Wednesday, January 4, 2012

The Republican Gang, Part Three

So: January 4th, 2012. Another month, and another shake-up in the Republican race.

The results from Iowa - the first time anyone could actually vote - are in. And it's abundantly clear that... err, that....

No, darn it! Nothing's clear at all! Romney "won" Iowa. He won it by getting 24.6% of the vote; he won it by doing worse than in 2008, when he managed 25,2%. And he won it by a measly 8 votes. That's a third of Bachmann's 23 children, for Christ's sake.

And who came in second? Not Bachmann, of course. Or Gingrich, or even Ron Paul. It was, instead, Rick Santorum, the guy who's be polling at approximately 0,002% all year long. Santorum, the Winchester Weasel, suddenly became the mouse that squeaked the Grand Republican Squeak.

There's something rotten in the GOP, indeed, and my word, it has never been clearer than it is now.

Who won the Iowa caucus? Well, I suppose the answer would have to be Barack Obama.

So what now?

Well, conventional wisdom will tell you that Romney - for all his faults, for all his manifest unlikeability - will now go on and sew up the nomination pretty easily. And I suppose that might well be the case. Not because of Romney's strengths, mind, but simply because it's very difficult to see any meaningful challenge emerging from his sorry band of would-be usurpers.

That might be the case. Then again, it might not.

Consider: Romney's riding high in New Hampshire; he should win by a very comfortable majority. But a win by anything less that the current poll lead (the Real Clear Politics average puts that at a whopping 21%), might well be considered a loss.

And afterwards it's South Carolina. And after that, Florida. And currently Romney isn't leading in either of these states. Instead, it's Gingrich who's ahead (by 16% and 7% respectively). The pundits will tell you that all that will change, and that, as the primaries in those states loom larger into view, Romney will simply have too much money and be backed too fully by the GOP establishment to not score well in those states. But you only have to believe one thing to realise that might not be true. You only have to believe that the majority of Republican voters simply don't want him. And if you look at the Iowa caucus, there's ample reason to believe that that's true.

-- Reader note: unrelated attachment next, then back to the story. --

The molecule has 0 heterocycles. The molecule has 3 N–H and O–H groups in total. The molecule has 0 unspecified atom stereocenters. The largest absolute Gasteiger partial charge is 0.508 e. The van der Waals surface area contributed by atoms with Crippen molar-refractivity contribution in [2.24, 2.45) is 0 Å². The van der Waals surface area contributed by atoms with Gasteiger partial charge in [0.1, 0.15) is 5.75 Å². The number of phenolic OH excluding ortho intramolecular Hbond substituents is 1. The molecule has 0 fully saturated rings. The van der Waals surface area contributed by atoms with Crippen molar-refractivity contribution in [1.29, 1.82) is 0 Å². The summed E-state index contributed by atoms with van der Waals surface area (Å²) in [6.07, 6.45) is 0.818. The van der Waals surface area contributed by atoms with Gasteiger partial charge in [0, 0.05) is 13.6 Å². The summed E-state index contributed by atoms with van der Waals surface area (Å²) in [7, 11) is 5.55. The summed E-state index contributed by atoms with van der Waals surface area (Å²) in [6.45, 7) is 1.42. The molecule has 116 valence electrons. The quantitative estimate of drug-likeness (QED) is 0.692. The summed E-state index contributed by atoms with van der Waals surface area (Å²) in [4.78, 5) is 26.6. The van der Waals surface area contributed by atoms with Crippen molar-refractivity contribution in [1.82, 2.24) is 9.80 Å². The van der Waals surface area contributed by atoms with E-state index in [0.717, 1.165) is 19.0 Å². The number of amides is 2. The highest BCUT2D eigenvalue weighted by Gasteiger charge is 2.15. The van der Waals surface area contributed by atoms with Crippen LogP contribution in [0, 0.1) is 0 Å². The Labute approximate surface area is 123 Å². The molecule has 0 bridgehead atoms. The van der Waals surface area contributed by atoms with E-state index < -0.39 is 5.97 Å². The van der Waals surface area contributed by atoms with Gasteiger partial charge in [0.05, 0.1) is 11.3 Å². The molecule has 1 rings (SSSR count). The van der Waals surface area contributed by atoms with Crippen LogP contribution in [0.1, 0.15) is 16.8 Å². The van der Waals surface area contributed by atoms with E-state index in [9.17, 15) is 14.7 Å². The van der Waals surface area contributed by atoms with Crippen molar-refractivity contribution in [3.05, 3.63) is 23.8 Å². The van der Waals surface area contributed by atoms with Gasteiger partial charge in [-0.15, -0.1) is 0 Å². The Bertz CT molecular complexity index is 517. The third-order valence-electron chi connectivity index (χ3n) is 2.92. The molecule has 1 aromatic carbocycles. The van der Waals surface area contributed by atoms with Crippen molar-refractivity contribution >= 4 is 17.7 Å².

And all this, of course, is playing out against the backdrop of the Rules (the Rules of the Republican Party, to be precise). It's ironic, but these rules may well become a bit of a burden for the GOP.

Let me explain.

In 2008, the Republicans lost. McCain never really had a chance against Obama; the Presidential contest was, in effect, over before it began. The Republicans, as you might imagine, took some note of this, but for some reason known only to themselves, they decided to blame their defeat, not on the fallibility of George W. Bush or the lack of viability of McCain, but on the process of election. There'd been this great big battle between Barack Obama and Hillary Clinton, they reasoned, so the answer's simple. If we change our rules and have our own great big battle, we'll win.

As a result, the Republicans changed their election rules. In particular, they changed Rule 15, which now reads (insofar as relevant):

(1) No primary, caucus, or convention to elect, select, allocate, or bind delegates to the national convention shall occur prior to the first Tuesday in March in the year in which a national convention is held. Except Iowa, New Hampshire, South Carolina, and Nevada may begin their processes at any time on or after February 1 in the year in which a national convention is held and shall not be subject to the provisions of paragraph (b)(2) of this rule.